Each season when the new Patagonia catalog arrives I, like millions of other hard core uber groovy outdoor oriented upper income carefully targeted consumers, open the catalog to bask in the glory that is Patagonia. Oh, to be cool enough to get onto those glorious pages. What a goal. Of course, we can bask a little bit by shelling out several hundred dollars for a few ounces of carefully recycled plastic and thread. But we will never truly be worthy.
Maybe I'm getting jaded in my old age, but as the years have gone by I'm starting to view this whole process as highly suspect. I remember what it was like to be hard core - living in a VW camper bus and eating ramen. Oddly enough I don't remember Patagonia threads playing much of a role in my life. In fact, the notion of paying $400 for a down filled yuppie designed jacket would have seemed insane - when the same $400 would have bought a much needed new engine for the bus, or even better, another month of not having to work.
This season's catalog has some awesome photography featuring the likes of john Long and Lynne Hill - and copy that talks in noble terms about caring for the environment and the dangers of materialistic behavior. The cool dudes of the '70s weren't wearing designer organic jeans cut to flatter, they were wearing blown out khakis, cut to tatters.
I find it the height of hypocrisy to read the preachy copy promoting anti-materialism on the pages of the meticulously crafted catalog (optimized to generate maximum ROI per square inch of soy printed recycled pager) next to photos of overpriced garments sold in places like Newbury street.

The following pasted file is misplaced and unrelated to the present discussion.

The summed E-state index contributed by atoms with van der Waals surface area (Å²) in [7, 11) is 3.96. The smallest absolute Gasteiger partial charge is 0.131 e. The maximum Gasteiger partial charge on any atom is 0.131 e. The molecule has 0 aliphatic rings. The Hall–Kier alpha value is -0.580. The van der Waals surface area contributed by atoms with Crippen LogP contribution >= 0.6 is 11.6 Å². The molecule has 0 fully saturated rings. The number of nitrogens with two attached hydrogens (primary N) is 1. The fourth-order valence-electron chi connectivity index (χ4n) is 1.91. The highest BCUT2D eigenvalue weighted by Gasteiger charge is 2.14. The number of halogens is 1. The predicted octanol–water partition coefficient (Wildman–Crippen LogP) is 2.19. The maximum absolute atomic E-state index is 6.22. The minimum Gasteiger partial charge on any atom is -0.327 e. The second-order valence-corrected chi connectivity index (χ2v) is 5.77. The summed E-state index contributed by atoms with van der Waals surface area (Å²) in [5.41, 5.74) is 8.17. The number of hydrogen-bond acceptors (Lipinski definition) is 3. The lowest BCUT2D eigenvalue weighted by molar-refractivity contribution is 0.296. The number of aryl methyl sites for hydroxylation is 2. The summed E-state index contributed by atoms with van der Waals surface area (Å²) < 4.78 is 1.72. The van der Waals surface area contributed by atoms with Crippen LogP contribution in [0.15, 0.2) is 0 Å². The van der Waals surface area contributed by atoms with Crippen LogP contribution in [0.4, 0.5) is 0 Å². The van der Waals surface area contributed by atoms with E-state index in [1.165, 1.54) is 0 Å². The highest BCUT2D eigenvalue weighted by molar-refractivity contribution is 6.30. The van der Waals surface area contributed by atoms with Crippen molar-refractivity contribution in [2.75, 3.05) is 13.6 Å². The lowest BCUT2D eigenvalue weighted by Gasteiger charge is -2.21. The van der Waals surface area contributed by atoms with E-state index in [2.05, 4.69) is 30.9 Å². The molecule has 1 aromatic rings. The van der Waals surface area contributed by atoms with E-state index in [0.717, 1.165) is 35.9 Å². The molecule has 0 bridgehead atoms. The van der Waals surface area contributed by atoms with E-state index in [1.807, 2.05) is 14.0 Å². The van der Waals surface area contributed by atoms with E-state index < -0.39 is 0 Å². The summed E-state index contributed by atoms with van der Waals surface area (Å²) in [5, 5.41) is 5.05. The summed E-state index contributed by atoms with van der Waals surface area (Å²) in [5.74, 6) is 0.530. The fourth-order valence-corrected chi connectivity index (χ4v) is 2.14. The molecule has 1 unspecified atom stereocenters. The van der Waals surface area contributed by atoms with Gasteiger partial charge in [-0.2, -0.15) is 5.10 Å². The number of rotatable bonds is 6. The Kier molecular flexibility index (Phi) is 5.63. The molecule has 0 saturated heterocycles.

While Chouinard iron works may have produced core gear at one time, today the vast majority of Patagonia clothing I see being bought by Newbury street shoppers is worn not by hard core dudes and dude'ettes but rather by people shopping for a jacket that matches the upholstery color of their range rover or using their daddy's black amex for lattes' and some snuggly fleece.
I still like Patagonia gear - but today I first look to other brands and outlets for my gear - going to Patagonia only when they have a technical feature set that i can't find elsewhere. To do anything else risks my becoming a caricature of the poser that Patagonia markets to today.